Of all moving meditations, yoga is the most well known and widely practiced.

Keep in mind, however, that yoga is often taught as an exercise regimen that largely overlooks the subtle energy shifts that are necessary for real deep and lasting healing and transformation.

That said, many people come to yoga for the physical benefits and find themselves sticking with it because of the mental and spiritual enhancements it gives them in their lived experience.

And even if you just do a form of moving meditation for its physical benefits and find the more woo-woo aspects off putting, exercise has been proven to lower anxiety levels.

So no matter what your motivation, you’re still going to benefit by practicing a form of moving meditation.

7. Mindfulness for Anxiety

Mindfulness, also called present awareness, is the backdrop to all of these different techniques.

The word “mindfulness,” however, is really a misnomer, because if anything, when you practice present awareness, you’re practicing mind-less-ness, or mind-emptiness.

Related: Mindfulness for Anxiety—How to It Works, and What to Do When It Doesn’t

The idea is to come fully into the present moment without mental interpretation.

Jon Kabat-Zinn, the professor emeritus of medicine at the University of Massachusetts Medical School, popularized mindfulness meditation and mindfulness based stress reduction (MBSR) in the 1970’s and 80’s.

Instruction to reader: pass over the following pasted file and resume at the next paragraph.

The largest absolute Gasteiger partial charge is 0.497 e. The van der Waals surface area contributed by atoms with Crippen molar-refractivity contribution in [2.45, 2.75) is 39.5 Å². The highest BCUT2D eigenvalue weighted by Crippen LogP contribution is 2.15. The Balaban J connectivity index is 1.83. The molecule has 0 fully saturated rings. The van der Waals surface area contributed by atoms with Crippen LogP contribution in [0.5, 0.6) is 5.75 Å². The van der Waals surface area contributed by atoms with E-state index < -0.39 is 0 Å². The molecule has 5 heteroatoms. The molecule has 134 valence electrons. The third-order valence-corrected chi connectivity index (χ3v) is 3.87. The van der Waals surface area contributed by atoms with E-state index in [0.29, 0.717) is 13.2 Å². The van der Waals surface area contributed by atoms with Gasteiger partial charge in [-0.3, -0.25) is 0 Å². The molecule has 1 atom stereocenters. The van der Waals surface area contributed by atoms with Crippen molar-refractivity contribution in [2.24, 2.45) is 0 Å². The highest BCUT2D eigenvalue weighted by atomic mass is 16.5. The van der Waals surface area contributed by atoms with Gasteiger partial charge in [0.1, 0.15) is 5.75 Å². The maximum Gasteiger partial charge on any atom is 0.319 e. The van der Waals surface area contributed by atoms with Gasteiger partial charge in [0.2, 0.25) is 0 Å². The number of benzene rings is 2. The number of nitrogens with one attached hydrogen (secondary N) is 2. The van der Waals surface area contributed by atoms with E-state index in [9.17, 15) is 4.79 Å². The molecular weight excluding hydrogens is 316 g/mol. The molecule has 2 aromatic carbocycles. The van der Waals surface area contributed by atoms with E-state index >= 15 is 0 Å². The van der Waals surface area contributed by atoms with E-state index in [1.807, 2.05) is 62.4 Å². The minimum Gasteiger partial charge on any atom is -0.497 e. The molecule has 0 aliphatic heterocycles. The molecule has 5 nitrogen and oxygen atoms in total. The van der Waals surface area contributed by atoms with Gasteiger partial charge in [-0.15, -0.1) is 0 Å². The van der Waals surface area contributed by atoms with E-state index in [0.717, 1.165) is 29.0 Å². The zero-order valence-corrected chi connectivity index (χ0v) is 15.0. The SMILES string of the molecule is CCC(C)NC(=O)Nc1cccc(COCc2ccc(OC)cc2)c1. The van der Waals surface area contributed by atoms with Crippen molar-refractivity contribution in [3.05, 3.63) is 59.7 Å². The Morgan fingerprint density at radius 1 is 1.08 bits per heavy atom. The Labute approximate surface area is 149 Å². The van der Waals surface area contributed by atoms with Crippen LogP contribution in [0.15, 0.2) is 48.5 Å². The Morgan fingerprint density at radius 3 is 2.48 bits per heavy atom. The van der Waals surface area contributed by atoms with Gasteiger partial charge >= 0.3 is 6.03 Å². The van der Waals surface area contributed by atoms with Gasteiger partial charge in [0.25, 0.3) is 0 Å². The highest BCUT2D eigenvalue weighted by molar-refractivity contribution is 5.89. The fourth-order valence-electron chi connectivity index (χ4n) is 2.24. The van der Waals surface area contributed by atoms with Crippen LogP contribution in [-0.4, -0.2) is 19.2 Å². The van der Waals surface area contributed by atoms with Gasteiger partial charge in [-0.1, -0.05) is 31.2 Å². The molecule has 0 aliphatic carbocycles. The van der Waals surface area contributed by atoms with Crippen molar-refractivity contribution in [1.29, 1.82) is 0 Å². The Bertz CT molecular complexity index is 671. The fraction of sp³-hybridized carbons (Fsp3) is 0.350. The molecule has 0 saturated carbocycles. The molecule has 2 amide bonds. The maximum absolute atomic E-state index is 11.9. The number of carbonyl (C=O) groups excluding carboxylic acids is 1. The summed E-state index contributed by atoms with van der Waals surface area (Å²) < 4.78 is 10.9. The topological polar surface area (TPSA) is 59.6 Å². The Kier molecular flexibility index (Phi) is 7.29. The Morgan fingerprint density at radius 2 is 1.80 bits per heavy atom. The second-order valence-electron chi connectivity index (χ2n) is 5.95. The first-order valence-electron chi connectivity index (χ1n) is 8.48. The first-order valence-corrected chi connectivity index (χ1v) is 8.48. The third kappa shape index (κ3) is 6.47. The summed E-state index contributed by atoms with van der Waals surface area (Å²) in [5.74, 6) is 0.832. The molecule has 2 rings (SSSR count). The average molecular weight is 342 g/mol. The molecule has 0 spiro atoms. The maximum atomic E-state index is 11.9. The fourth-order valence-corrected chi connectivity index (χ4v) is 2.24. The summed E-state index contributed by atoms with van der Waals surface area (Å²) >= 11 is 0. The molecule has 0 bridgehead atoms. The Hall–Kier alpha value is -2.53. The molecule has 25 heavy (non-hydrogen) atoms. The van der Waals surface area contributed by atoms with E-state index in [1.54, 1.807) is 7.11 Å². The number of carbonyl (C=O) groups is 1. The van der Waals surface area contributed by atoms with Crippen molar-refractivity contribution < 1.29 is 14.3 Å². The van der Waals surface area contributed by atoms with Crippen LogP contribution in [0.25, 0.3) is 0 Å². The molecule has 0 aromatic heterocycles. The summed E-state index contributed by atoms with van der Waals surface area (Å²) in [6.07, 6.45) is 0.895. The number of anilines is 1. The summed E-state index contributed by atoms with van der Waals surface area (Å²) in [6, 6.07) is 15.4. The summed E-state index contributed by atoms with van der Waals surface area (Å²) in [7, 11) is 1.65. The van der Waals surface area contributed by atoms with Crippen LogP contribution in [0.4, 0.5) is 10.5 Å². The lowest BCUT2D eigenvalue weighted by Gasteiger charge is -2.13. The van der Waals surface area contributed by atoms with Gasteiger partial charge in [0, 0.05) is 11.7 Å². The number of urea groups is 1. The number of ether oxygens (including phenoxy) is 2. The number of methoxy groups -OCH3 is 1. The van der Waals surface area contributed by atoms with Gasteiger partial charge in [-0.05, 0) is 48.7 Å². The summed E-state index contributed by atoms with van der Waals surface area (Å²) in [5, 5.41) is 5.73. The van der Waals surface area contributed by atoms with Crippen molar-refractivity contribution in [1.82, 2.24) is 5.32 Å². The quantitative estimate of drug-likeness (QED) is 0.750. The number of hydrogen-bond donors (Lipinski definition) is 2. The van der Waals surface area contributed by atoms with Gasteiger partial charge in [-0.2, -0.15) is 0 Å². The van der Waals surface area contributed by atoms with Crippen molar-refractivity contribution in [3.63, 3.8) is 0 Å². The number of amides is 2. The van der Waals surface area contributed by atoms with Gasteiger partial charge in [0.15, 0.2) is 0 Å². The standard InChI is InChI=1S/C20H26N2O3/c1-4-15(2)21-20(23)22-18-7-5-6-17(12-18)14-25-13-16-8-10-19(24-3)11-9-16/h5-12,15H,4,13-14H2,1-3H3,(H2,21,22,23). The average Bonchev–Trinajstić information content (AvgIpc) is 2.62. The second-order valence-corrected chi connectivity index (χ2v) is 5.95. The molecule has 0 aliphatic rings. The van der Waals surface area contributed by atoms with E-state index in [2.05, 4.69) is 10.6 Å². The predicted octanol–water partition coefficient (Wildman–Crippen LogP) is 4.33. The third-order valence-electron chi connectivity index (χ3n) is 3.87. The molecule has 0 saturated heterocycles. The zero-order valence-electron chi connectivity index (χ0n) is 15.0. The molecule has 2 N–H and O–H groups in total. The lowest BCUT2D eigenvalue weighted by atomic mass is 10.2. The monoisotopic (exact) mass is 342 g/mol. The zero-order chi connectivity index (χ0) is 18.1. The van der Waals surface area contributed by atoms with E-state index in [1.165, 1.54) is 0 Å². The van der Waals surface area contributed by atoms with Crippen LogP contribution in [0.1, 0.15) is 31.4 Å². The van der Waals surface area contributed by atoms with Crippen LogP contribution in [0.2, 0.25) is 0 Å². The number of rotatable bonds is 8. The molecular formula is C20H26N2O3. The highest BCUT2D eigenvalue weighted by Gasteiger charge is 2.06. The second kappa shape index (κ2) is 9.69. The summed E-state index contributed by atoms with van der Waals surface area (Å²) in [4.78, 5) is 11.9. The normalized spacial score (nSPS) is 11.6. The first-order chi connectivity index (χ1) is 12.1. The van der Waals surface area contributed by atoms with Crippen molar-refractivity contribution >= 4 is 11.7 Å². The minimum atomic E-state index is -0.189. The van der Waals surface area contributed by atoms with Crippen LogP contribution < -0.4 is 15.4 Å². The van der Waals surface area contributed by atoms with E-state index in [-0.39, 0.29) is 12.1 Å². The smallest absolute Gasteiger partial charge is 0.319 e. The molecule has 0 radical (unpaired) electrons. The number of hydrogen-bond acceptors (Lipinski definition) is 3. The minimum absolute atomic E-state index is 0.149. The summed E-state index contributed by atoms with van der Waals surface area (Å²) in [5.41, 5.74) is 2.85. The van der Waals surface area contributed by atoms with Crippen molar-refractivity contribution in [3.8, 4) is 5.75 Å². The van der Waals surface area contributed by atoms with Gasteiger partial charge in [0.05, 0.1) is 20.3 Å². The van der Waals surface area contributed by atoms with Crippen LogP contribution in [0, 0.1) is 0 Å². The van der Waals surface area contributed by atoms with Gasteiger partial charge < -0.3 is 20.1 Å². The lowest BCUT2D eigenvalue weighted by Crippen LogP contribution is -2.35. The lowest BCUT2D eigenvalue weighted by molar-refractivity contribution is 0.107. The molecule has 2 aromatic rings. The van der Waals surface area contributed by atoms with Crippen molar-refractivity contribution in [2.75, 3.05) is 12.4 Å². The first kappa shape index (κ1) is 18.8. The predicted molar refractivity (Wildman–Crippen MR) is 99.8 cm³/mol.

And one of the techniques he recommends people start with to reduce stress and anxiety is to “come to your senses.”

In other words, shift your focus from the chatter in your mind to the experience your senses are offering you, right here, right now.

What are you seeing?

What colors, textures, shadows, movements are you observing with your eyes?

What are you smelling?

What can you hear right now, in this moment where you are?

What tastes are lingering in your mouth?

What textures, temperatures, or other sensations are your hands, feet, and the rest of your body picking up on?

The Buddhist monk, Thich Nhat Hanh, also taught many of the techniques discussed in this article.

But the one that he’s most famous for is mindful walking meditation.

“We do not practice mindful walking to eradicate our pain. We use the energy of mindfulness to be in better contact with our feelings and emotions and to learn how to accept them,” he explains in his book, Walking Meditation: Easy Steps to Mindfulness.